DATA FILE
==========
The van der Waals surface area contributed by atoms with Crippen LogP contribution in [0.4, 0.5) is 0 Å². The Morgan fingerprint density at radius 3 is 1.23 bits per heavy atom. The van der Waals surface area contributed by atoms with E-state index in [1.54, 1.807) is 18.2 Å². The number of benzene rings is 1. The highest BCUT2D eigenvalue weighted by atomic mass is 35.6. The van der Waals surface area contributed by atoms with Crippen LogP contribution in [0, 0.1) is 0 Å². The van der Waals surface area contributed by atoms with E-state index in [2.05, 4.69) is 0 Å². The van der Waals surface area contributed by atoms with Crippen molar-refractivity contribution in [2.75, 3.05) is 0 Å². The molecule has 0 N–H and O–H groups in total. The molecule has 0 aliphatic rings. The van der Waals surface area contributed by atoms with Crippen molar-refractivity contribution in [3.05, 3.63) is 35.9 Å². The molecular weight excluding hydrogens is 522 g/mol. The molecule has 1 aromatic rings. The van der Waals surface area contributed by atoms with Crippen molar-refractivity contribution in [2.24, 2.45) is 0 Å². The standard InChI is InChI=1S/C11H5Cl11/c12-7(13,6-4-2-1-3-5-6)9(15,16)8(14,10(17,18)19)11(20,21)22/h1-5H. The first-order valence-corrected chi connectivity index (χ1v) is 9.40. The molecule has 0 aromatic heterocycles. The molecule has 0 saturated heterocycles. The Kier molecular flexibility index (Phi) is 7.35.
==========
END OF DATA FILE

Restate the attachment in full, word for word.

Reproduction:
The van der Waals surface area contributed by atoms with Crippen LogP contribution in [0.4, 0.5) is 0 Å². The Morgan fingerprint density at radius 3 is 1.23 bits per heavy atom. The van der Waals surface area contributed by atoms with E-state index in [1.54, 1.807) is 18.2 Å². The number of benzene rings is 1. The highest BCUT2D eigenvalue weighted by atomic mass is 35.6. The van der Waals surface area contributed by atoms with Crippen LogP contribution in [0, 0.1) is 0 Å². The van der Waals surface area contributed by atoms with E-state index in [2.05, 4.69) is 0 Å². The van der Waals surface area contributed by atoms with Crippen molar-refractivity contribution in [2.75, 3.05) is 0 Å². The molecule has 0 N–H and O–H groups in total. The molecule has 0 aliphatic rings. The van der Waals surface area contributed by atoms with Crippen molar-refractivity contribution in [3.05, 3.63) is 35.9 Å². The molecular weight excluding hydrogens is 522 g/mol. The molecule has 1 aromatic rings. The van der Waals surface area contributed by atoms with Crippen molar-refractivity contribution in [2.24, 2.45) is 0 Å². The standard InChI is InChI=1S/C11H5Cl11/c12-7(13,6-4-2-1-3-5-6)9(15,16)8(14,10(17,18)19)11(20,21)22/h1-5H. The first-order valence-corrected chi connectivity index (χ1v) is 9.40. The molecule has 0 aromatic heterocycles. The molecule has 0 saturated heterocycles. The Kier molecular flexibility index (Phi) is 7.35.